5 ( +5 / -0 )

In a reverse way, there aren't good Japanese classes with real Japanese teachers in UK or other side of the world.

But such institute or academy are making good business. Those students never learn in the class with such expensive fees. They realise they actually learn from YT videos or dramas.

0 ( +0 / -0 )

bullfighterApr. 17  08:06 am JST

Exchange programs covering the equivalent of the "junior high schools" in Japan are not common in any country. Typically, where such exist, they are for the high school years.

This is incorrect. Loads of countries/schools offer exchange for JHS years.

2 ( +2 / -0 )

Thank you "half-hearted-jumper"!!!

That was supposed to be my next comment.

When I went to "gymnasium" or German high school we did have an exchange program with a school in GB.

If I'm not all wrong it still exists not only with GB but other countries, too, as can be seen here:

http://www.gymnasium-schwertstrasse.de/05_austausch/uebersicht_austausch.php

2 ( +2 / -0 )

And one more (late) comment:

Not all junior high and high school students participate in this EIKEN B.S.!

So the percentage indicated is of no value at all!

1 ( +1 / -0 )

Japanese English teachers and education in Japan has set up a system in which they think it is their job to do the writing drills and endless grammar explanations using material that is contrived or lacks context (or the context has to then be explained) and they believe that native English teacher’ jobs is to do pronunciation modelling and conversation. In fact, an ALT after a few years in the classroom can just as well teach grammar (using English and Japanese) and a Japanese teacher should be teaching speaking and conversation. The compartmentalisation of teaching roles and content is full of false assumptions about what language teaching is, and who can or cannot do what. Some good private high schools allow the native speakers to create some of the test content, so that’s a start ...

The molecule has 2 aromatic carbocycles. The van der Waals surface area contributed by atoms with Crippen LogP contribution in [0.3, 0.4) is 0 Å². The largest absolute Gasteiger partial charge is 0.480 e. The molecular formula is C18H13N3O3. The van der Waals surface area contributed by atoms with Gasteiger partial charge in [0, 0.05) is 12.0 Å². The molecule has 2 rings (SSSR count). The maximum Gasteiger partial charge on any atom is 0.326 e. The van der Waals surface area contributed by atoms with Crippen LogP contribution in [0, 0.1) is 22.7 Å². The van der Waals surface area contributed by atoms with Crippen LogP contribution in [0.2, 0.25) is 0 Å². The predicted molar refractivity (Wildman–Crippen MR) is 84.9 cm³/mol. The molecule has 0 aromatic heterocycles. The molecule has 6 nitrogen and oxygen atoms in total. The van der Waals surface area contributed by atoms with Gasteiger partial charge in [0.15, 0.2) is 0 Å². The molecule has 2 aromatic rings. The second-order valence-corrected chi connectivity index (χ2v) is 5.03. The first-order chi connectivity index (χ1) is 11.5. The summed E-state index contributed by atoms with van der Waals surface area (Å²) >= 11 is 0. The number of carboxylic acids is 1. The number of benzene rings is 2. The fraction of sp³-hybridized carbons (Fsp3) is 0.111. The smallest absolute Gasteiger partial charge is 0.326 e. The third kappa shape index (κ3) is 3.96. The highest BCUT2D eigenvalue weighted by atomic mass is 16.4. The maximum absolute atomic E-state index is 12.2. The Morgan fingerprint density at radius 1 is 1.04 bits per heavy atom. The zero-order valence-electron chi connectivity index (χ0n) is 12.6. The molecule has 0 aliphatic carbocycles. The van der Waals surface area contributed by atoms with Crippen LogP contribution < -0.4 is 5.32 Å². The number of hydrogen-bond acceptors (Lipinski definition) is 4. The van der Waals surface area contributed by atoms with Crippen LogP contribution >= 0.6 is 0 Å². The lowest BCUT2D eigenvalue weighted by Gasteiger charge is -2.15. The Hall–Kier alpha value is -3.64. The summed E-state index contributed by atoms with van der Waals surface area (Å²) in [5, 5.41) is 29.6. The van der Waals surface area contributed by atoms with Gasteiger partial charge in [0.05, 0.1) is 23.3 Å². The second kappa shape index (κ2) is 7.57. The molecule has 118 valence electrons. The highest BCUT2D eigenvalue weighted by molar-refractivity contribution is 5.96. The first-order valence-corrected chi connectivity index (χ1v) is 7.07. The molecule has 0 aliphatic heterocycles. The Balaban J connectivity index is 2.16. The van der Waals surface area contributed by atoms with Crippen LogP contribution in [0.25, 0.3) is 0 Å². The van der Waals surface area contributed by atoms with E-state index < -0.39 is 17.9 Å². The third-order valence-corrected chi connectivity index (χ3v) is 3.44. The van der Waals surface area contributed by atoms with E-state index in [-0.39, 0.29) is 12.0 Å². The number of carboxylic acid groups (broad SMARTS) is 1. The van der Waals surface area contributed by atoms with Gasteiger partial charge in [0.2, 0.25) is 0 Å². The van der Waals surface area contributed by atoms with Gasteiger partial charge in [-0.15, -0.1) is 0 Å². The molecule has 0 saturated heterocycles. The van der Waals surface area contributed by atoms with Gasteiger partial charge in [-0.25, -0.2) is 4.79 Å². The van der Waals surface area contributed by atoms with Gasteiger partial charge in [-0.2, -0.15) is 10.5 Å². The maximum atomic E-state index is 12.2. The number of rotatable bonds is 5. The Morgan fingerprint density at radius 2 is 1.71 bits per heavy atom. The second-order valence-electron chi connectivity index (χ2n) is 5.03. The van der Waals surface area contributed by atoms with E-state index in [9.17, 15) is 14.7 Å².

1 ( +1 / -0 )

klausdorth

Thank you "half-hearted-jumper"!!!

That was supposed to be my next comment.

When I went to "gymnasium" or German high school we did have an exchange program with a school in GB.

If I'm not all wrong it still exists not only with GB but other countries

They do still exist.

I work in a private HS (IB), and our school participates in an international network with schools from all over the world. We (and other schools) focus primarily on JHS exchanges. This network is in over 50 countries - our students can go on exchange pretty much anywhere in the world.

1 ( +1 / -0 )

O... and our students do IELTs/TOEFL (no Eiken).

1 ( +1 / -0 )

Login to leave a comment

Facebook users

Use your Facebook account to login or register with JapanToday. By doing so, you will also receive an email inviting you to receive our news alerts.

Facebook Connect

Login with your JapanToday account

User registration

Articles, Offers & Useful Resources

A mix of what's trending on our other sites